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LAURA TOMASELLO

BIOINFORMATICS CERNA ANALYSIS FOR THE STUDY OF STEM FACTOR SOX2 IN ANAPLASTIC THYROID CANCER.

  • Autori: Arancio, W.; Pizzolanti, G.; Richiusa, P.; Pitrone, M.; Baiamonte, C.; Tomasello, L.; Giordano, C.; Carina, V.
  • Anno di pubblicazione: 2013
  • Tipologia: Proceedings (TIPOLOGIA NON ATTIVA)
  • OA Link: http://hdl.handle.net/10447/84492

Abstract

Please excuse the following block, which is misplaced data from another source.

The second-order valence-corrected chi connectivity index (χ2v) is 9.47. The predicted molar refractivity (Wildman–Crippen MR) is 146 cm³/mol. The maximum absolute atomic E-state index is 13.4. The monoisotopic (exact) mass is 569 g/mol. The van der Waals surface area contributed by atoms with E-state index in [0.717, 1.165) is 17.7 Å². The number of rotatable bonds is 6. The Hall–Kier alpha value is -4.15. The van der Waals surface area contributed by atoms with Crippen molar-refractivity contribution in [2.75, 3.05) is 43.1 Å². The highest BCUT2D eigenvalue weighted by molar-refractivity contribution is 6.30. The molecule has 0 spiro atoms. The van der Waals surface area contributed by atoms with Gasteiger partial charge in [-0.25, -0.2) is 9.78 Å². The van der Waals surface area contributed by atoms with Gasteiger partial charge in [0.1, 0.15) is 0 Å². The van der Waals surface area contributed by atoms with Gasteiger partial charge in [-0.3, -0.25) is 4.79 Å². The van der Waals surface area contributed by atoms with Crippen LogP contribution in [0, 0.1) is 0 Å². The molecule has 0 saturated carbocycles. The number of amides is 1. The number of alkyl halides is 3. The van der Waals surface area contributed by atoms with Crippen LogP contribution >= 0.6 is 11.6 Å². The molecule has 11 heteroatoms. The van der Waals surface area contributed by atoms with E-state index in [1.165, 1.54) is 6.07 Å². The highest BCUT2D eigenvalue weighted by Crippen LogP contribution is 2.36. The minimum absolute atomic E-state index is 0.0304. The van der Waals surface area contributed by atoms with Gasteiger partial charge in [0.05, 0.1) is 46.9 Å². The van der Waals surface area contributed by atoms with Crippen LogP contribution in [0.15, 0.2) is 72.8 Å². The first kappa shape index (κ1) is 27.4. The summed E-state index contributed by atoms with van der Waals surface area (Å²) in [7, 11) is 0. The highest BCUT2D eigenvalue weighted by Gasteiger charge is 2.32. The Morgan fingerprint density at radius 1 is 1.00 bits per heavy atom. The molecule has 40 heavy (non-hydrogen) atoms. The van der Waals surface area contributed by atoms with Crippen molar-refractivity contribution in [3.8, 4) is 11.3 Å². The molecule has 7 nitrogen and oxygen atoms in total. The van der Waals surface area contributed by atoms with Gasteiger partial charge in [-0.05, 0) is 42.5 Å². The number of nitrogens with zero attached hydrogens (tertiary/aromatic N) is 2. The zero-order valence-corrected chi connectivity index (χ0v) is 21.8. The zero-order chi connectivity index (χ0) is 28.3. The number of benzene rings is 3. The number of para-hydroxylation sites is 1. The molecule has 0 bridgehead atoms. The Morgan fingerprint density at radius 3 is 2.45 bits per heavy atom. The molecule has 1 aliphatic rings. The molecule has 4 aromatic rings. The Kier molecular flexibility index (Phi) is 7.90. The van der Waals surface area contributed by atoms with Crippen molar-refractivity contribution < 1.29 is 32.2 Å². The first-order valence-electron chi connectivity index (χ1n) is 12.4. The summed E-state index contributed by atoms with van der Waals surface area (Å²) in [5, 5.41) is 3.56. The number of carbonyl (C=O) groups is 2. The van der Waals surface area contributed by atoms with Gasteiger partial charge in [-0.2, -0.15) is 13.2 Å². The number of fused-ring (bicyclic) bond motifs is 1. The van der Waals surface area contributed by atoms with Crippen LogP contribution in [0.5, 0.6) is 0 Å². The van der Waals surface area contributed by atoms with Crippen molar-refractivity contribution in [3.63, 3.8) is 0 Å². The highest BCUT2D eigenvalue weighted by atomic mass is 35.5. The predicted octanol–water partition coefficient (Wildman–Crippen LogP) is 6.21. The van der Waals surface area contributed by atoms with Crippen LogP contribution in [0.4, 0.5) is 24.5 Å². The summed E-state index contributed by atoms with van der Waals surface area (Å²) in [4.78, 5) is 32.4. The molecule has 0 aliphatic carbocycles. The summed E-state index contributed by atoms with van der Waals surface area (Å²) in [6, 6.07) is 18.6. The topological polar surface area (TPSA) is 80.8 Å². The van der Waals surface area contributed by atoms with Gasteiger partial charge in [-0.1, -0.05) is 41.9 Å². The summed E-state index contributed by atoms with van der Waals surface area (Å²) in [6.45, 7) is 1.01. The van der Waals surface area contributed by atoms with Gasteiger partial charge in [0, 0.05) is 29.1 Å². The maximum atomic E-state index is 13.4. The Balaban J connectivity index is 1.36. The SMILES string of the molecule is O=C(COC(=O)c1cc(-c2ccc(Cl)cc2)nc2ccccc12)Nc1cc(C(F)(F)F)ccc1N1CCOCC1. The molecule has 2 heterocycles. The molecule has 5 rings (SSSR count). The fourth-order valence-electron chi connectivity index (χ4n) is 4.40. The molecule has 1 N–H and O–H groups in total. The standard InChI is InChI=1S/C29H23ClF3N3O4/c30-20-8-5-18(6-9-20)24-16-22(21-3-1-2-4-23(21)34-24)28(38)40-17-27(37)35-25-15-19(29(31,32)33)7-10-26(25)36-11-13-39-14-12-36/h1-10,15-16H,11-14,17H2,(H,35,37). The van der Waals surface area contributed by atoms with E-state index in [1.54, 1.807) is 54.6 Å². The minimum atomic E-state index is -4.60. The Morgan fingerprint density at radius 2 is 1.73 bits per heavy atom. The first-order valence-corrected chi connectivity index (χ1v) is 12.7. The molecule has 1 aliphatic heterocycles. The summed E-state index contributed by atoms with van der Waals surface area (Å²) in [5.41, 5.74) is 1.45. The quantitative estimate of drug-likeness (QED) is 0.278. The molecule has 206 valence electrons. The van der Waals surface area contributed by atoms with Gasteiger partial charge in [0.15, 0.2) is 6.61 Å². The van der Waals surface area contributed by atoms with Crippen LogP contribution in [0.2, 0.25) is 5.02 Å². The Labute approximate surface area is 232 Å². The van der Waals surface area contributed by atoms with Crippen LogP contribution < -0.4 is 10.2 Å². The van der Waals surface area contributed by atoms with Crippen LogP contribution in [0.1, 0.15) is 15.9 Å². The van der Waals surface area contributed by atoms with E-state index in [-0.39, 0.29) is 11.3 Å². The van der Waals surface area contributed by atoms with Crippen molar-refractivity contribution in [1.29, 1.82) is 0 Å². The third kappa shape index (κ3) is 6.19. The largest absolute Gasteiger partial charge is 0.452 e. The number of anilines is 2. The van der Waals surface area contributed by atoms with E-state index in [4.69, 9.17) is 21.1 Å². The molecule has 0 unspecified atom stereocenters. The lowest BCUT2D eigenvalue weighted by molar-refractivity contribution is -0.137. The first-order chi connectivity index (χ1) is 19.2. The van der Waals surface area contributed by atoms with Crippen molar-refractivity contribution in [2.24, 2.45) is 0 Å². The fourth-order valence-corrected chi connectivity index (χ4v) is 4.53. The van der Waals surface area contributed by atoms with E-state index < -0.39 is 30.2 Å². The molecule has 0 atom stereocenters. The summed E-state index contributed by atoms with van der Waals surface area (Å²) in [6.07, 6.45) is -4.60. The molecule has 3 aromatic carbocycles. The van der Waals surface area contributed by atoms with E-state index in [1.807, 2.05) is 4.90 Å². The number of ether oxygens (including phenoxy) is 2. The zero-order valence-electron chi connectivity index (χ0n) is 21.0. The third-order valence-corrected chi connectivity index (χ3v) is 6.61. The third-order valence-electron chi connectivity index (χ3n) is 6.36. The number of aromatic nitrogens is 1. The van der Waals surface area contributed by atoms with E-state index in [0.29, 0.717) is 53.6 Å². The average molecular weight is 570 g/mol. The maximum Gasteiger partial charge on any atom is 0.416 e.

Cancer stem cells (CSC) are believed to play a central role in oncogenesis, but until today their isolation and characterization is still particularly complex. Anaplastic thyroid cancer (ATC) presents several characteristics suggestive of a tumour highly enriched in CSC (high mitotic rate, poor prognosis, high aggressiveness, resistance to treatments, etc). For these reasons ATC represents a good candidate to study CSCs. SOX2 is a key stem transcriptional factor, usually only transiently expressed, that plays a fundamental role in stem cell identity. SOX2 proved to be constitutively expressed in SW1736 cell line, a well established and recognized ATC cell line. The bioinformatics ceRNA analysis permits to discover gene transcripts that may be post-transcriptionally positively co-regulated with the 3’UTR probe. We aimed to perform ceRNA analysis in SW1736 to identify candidate genes that might be involved in SOX2 functional network and in turn in stemness and CSC biogenesis. A competing endogenous RNA (ceRNA) in silico analysis was performed on 3’UTR of SOX2 mRNA. Our analysis harvested several genes involved in the RNA interference mechanism (DICER1, DROSHA, AGO2) and in cell cycle control (TP53, CCND1). To further validate the in silico analysis, in vitro analysis via RT-PCR was performed. Knocking down SOX2 in SW1736 (0.417 expression rate), the interacting ceRNA transcripts were coherently downregulated with significant differences (expression rates from 0.355 to 0.705, p < 0.05). Moreover, a statistical analysis of the ceRNAs in other cell lines and clinical specimens revealed a positive correlation with the expression of TP53, DICER1, DROSHA and AGO2, suggesting the existence of a fine regulatory network.